As long as there is no proof, I will not want to go home empty-handed," said Chng Khai Ling, brother of a passenger on a lost Malaysian airliner.
Chng, 37, said it was not easy to convince his parents although the latest information had it that the plane had gone down in the Indian Ocean.
"Upon hearing the announcement, my mother cried. It's sad for our family. Until now, we still cannot believe it.
But if we see some proof, we may be able to accept it. However, for the moment we still have hope," he told reporters here Thursday.
Chng's sister, Mei Ling, an engineer, was among the 227 passengers and 12 crew on board Malaysia Airlines (MAS) Flight MH370 which went missing while en route from Kuala Lumpur to Beijing on March 8.
A multinational search was mounted for the aircraft, first in the South China Sea and then, after it was learned that the plane had veered off course, along two corridors - the northern corridor stretching from the border of Kazakhstan and Turkmenistan to northern Thailand and the southern corridor, from Indonesia to the southern Indian Ocean.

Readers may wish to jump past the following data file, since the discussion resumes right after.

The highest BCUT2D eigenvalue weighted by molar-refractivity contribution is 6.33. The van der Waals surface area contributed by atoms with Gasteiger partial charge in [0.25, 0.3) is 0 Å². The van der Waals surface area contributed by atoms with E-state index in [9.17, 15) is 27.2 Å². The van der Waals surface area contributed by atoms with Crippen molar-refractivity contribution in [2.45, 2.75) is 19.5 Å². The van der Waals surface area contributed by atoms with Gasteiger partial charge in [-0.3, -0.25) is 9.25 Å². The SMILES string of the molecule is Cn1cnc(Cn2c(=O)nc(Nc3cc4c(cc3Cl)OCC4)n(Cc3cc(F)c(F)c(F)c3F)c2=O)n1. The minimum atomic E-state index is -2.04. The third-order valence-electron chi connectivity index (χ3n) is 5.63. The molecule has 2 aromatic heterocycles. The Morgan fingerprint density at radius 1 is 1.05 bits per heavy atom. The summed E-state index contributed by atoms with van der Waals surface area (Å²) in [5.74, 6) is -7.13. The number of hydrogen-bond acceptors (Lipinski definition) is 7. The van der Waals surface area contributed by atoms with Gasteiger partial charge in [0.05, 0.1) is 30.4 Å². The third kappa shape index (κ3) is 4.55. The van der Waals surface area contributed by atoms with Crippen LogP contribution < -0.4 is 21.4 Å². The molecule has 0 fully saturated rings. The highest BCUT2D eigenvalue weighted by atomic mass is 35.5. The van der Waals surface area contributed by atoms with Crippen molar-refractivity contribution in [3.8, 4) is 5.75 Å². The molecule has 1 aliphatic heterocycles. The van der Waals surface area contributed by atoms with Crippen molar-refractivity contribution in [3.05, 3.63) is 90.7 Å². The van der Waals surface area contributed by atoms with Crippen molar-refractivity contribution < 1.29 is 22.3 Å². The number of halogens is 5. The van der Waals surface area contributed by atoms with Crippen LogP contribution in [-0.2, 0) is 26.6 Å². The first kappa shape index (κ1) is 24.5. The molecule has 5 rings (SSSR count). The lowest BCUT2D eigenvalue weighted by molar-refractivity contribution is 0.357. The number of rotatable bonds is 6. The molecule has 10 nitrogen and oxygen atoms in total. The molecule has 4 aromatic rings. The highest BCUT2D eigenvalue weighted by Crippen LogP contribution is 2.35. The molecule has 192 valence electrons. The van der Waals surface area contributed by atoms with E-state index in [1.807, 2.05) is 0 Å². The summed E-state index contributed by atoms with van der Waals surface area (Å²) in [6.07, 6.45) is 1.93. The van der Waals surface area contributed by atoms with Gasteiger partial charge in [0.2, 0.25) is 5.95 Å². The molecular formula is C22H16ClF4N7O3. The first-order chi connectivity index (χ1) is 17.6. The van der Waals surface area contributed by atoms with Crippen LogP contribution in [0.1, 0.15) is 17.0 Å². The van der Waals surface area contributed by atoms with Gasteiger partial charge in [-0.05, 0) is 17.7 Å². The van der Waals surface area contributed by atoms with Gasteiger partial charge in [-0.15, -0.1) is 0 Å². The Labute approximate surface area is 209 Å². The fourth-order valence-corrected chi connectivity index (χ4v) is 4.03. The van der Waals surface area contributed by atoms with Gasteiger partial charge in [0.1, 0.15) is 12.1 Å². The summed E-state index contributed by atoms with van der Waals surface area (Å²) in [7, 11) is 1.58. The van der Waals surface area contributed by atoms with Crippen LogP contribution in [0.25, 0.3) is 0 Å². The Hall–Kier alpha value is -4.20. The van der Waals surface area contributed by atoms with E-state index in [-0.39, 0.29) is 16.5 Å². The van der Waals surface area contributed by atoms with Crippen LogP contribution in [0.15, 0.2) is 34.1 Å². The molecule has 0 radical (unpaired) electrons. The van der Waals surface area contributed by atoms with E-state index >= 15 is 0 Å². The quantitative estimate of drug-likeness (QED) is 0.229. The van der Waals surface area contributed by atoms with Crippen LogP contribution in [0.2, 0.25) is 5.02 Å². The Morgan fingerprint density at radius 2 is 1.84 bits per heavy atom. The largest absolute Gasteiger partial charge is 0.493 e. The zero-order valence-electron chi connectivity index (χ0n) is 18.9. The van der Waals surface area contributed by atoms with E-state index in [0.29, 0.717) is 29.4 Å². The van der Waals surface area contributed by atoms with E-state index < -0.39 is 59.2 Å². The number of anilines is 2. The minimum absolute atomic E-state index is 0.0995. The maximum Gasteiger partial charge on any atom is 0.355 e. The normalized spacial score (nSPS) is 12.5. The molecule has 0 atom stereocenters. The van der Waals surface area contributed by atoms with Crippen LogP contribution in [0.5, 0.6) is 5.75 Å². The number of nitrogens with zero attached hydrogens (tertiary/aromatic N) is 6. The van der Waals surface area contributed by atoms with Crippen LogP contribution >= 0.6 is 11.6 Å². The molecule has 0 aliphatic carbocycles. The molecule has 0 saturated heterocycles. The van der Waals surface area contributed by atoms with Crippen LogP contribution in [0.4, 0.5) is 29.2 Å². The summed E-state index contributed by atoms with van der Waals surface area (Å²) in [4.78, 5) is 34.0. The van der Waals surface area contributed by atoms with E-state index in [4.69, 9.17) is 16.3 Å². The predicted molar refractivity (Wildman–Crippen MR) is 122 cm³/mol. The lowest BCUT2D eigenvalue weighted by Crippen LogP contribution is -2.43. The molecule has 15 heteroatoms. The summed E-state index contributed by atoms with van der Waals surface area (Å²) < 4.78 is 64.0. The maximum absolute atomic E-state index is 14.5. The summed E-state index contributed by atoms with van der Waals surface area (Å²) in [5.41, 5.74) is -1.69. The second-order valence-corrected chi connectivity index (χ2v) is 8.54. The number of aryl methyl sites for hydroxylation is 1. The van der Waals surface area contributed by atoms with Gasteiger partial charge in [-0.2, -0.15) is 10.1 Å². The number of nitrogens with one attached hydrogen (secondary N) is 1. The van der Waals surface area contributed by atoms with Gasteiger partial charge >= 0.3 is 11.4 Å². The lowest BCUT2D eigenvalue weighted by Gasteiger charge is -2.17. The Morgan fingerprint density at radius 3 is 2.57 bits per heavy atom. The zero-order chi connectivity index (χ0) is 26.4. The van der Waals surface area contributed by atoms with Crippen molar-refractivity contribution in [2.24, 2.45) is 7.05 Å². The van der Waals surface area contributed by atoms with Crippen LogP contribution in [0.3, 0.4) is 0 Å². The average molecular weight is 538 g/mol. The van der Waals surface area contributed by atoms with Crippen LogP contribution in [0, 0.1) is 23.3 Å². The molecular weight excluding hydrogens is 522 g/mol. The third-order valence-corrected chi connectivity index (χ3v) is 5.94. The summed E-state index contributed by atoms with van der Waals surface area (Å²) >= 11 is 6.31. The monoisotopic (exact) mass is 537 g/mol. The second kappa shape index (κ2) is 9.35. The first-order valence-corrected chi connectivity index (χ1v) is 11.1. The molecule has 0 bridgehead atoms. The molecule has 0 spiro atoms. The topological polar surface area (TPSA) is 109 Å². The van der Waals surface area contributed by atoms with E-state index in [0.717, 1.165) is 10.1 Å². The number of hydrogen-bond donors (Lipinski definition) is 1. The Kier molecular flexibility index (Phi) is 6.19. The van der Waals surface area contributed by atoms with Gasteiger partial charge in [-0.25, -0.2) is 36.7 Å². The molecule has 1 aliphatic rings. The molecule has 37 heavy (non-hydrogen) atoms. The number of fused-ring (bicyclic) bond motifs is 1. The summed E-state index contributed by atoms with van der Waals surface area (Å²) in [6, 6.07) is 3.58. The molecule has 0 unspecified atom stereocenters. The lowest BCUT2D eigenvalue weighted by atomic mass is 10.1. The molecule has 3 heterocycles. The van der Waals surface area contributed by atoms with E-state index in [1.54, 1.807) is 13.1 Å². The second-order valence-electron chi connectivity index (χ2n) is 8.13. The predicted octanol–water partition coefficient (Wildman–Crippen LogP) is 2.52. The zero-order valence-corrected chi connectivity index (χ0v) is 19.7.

Following an unprecedented type of analysis of satellite data, United Kingdom satellite telecommunications company Inmarsat and the UK Air Accidents Investigation Branch (AAIB) concluded that Flight MH370 flew along the southern corridor and that its last position was in the middle of the Indian Ocean, west of Perth, Australia.
Prime Minister Datuk Seri Najib Tun Razak then announced on March 24, seventeen days after the disappearance of Flight MH370 that it "ended in the southern Indian Ocean".
Chng said his sister, the third of five siblings, would usually return to the family home in Sungai Petani, Kedah, but this time she did not have the time to do so.
"My siblings are very close and I hope that evidence can be found quickly and, if that happens, I am ready to go to Australia," he said.
The search in the southern Indian Ocean is being conducted out of Perth. - Bernama